The California Supreme court dismissed a request to place a hold on issuing marriage licenses to same-sex couples by proponents of Prop 8 on Monday.
In a last-ditch effort to save the ban on gay-marriage, a coalition of groups that worked to get Prop 8 on the ballot in 2008 had requests the high court would stay issuing licences. They argued the Supreme court did not rule directly on Prop 8′s constitutionality, but rather on the merits of the groups defending the case, therefor leaving sections of the law to be argued locally.
“Although we would have preferred for the California Supreme Court to issue a stay so that the state’s marriage amendment would be respected sooner rather than later ,” saidAustin Nimocks, a lawyer for the coalition of religious conservative groups aiming to uphold Prop 8, according to the Associated Press. “We remain hopeful that the court will recognize that Proposition 8 remains the law of the land in California and that county clerks must continue to enforce it.”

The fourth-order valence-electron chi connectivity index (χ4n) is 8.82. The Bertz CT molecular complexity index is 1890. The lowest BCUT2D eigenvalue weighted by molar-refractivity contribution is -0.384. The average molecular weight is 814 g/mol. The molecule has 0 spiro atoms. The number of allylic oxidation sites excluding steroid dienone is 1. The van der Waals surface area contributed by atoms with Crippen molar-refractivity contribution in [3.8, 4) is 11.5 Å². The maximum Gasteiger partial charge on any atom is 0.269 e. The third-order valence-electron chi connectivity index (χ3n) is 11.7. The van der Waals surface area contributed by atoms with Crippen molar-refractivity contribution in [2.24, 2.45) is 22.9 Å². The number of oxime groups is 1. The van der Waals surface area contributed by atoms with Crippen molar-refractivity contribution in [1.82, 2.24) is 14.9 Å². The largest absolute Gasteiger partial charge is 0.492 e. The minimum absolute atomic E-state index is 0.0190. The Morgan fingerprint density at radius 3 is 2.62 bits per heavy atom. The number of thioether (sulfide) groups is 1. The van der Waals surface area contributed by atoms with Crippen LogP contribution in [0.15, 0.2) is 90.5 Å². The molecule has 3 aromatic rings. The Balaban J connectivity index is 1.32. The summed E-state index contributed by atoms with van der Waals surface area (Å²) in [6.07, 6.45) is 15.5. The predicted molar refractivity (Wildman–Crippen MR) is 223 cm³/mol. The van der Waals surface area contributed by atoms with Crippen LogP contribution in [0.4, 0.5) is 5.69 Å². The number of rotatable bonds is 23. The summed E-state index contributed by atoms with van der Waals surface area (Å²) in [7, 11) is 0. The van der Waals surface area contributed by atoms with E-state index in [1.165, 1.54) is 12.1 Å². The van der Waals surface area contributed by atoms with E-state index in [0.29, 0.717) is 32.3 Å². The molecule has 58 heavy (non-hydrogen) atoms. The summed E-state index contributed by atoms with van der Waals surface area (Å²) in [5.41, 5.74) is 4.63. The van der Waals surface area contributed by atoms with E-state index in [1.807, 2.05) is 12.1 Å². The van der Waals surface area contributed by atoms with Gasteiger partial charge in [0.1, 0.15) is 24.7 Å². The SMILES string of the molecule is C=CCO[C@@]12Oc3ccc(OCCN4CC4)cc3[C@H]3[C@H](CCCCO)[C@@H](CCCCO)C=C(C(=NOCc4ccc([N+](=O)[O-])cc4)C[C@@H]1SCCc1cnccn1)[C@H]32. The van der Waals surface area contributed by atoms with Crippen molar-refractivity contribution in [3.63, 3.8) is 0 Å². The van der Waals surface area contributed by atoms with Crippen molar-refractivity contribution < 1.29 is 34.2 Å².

The California Supreme Court had ruled Prop 8 constitutional and local religious and conservative groups had risen to appeal the decision. A June 2013 decision by the Supreme Court dismissed that appeal saying the non-state groups defending the state-law had no standing to do so. While this has been interpreted as an overturning of Prop 8, the California Supreme Court has said it is still deciding if the ruling applied state-wide, or only to the two counties where the original appeal was filed.
HRC President Chad Griffin released a statement following the CA Supreme Court denial, saying marriage-equality opponents had failed to deny happiness and protections to gay couples and their children. “Marriage equality has returned to the Golden State and just as David Blankenhorn, the star witness for Prop 8 came to support marriage equality, I hope others will open their hearts and minds and realize that marriage will soon come to all 50 states in this country.”